Title: The Last Runaway
Writer: Tracy Chevalier
Publishing House: HarperCollins Publishers
Date of Publication: January 1st 2013
Rating: 5 star
‘’I am excluded even from the excluded, she thought.’’
Tracy Chevalier is one of those writers who have contributed in the development of Historical Fiction as we know it today. Her writing contains beautiful metaphors and a successful combination of a fresh, modern feeling and a kind of dialogue that is faithful to the depicted era. Girl With A Pearl Earring managed to bring the Netherlands to focus and started a whole array of books set during the 17th century, inspired by the magnificent painters of this beautiful country. The Last Runaway is equally successful. I dare say that, at times, it is even better…
Ohio, 1850s. The tension between the cities of the North and the cities of the South regarding the abolition of slavery is brewing. The communities are divided over the issue and over their own religious beliefs, The Quakers are considered weird but they are supposed to be honest and supporters of equality. Does this ‘’equality’’ extent to salves? It depends…In the midst of it all, we find Honor. A young Englishwoman whose life changes drastically the moment she set foot in the New World. Her relationships with an array of interesting characters and her convictions compose a beautiful, sad, poignant story.
‘’Well, there you go. We’re all from somewhere else. That’s how Ohio is.’’
The community Chevalier depicts is a mix of opposites. Ohio is a stop on the way North or on the way South. The residents are torn between sympathy and fear. The story is built on the notion of antithesis. Antithesis between our faith and our actions. Between love and duty. Between obligations and wishes. Honor has been brought up to be honest no matter what but there are things she can’t even admit to herself. Donovan is torn between his twisted notion of duty and the demands of his heart. To what extent can we disregard our social and familial duties in order to do what we think is right and just? Do we give in and betray our principles? These are the questions Honor has to face while trying to forge a life in a place that is an amalgam of clashing convictions and troubled souls.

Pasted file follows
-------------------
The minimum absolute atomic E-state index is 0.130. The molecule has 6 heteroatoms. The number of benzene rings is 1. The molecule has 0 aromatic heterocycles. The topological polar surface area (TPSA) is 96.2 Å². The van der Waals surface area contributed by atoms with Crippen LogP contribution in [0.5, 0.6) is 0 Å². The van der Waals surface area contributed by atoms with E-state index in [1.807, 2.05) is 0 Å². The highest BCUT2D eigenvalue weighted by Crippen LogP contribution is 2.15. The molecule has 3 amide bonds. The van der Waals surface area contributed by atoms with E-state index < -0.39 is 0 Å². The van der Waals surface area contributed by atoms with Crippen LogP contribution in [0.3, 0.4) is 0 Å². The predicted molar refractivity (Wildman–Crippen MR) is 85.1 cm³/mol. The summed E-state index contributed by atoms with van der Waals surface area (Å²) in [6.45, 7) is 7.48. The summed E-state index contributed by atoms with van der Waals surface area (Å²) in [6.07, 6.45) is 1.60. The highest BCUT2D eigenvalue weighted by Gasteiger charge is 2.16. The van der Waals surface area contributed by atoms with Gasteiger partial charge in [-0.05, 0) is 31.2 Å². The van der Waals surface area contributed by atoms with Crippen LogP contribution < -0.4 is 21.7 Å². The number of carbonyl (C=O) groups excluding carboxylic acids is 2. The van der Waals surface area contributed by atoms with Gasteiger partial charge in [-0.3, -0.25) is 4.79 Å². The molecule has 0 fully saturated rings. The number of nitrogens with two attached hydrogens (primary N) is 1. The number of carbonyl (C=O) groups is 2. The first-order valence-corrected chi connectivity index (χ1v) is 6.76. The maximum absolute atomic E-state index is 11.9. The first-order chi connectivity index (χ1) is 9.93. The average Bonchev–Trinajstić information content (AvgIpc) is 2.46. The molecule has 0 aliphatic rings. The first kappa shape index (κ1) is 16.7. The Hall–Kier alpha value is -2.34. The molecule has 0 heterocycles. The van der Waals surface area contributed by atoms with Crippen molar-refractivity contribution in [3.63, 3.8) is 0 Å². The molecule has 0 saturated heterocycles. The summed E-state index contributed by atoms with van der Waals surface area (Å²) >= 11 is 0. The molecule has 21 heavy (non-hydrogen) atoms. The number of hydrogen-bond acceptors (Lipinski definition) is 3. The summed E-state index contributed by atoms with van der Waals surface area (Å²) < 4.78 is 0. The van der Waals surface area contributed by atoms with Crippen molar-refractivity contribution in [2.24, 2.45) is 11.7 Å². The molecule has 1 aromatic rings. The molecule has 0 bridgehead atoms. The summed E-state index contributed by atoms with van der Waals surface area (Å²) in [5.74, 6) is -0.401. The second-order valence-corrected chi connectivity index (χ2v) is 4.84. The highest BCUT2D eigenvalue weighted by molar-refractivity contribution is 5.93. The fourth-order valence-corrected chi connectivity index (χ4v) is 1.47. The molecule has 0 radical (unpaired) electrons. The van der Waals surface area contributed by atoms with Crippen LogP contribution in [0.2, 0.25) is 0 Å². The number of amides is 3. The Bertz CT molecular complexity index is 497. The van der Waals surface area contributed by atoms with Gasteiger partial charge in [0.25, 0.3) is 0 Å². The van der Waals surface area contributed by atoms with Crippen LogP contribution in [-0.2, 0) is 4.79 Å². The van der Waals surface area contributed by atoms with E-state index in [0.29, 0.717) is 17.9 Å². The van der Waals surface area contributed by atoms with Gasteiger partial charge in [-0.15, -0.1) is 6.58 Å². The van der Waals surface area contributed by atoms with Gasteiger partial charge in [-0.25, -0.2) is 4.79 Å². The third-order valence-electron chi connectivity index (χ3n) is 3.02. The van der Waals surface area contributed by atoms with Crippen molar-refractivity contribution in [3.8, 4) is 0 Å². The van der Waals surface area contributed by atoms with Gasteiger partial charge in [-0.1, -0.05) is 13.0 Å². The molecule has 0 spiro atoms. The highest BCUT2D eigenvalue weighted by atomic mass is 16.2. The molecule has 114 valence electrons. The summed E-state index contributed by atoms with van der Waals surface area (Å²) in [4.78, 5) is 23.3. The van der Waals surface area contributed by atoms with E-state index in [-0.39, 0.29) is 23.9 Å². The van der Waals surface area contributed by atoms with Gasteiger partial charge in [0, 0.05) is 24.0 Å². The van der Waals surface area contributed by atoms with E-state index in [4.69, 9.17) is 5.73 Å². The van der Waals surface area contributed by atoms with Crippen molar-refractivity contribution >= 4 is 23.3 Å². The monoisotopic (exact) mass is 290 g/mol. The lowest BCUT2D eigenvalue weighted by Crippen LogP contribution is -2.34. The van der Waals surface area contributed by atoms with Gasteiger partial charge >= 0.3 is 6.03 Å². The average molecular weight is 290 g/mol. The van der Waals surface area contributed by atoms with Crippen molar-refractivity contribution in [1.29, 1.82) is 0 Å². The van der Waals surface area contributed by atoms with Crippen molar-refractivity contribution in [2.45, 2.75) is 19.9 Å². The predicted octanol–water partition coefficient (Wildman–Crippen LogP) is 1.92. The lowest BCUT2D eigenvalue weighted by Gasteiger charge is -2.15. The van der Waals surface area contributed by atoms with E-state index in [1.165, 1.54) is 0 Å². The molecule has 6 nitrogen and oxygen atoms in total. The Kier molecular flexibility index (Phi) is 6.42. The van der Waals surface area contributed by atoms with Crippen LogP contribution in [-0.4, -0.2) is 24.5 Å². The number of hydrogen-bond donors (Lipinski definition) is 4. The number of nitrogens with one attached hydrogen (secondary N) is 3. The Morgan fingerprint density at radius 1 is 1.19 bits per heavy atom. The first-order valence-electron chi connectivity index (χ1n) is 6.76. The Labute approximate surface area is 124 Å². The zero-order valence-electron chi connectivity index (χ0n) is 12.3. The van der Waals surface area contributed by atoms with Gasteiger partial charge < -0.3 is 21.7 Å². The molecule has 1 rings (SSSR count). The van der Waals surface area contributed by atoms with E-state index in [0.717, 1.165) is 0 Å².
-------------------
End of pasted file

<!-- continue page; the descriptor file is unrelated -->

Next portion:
The writing is exceptional. I could go on about all the vivid details, the beautiful imagery, the dialogue. There is an underlying tenderness and softness in the prose even if the subject itself is difficult and harsh. Τhe daily life and customs are masterfully described and the themes that Chevalier uses to compose her story are always relevant to any era. The tone isn’t didactic or preachy but simple, direct and calm like Honor herself.
The characters are major contributors to a successful novel and in this one we have quite a few memorable ones. Honor is a delight in the sense that she’s realistic, determined and persistent. I didn’t think of her as naive. On the contrary, I admired her bravery because she had to face the prejudices of a whole community and the horrible manners of her mother-in-law. Now, I will become controversial here and admit that I would choose a different path and obey my true wishes regarding marriage and family but I understand her motives given the era and the circumstances. This brings us to Donovan, one of the most interesting characters I’ve recently come across. He is complex, almost tragic in his choices, his inner battle. Belle is also exceptional as are Virginie and Mrs Reed. The Haymakers? I definitely could have done without those idiots…
There is an interesting theme permeating the novel. The notion of looking and thinking forward instead of dwelling in misfortune. The American Way. Honor questions this. She considers it a mistake because not remembering leads to the same mistakes over and over again. Judging by the way our world works, I cannot help thinking that she is right. Slavery, war, atrocities committed against the people whose land was stolen by the settlers… Within such a context, future can only become better through togetherness. The end is satisfying but it is clear that Honor isn’t convinced. And she’s right, in my opinion. Noone can speak of equality and continue dividing people into categories. And once more, I cannot help thinking that every successful Historical Fiction novel acts as the clearest mirror reflecting our problematic societies…
(During my research, I stumbled upon two very interesting articles: https://www.thedailybeast.com/tracy-chevaliers-novel-on-ohios-underground-railroad, The Last Runaway Background)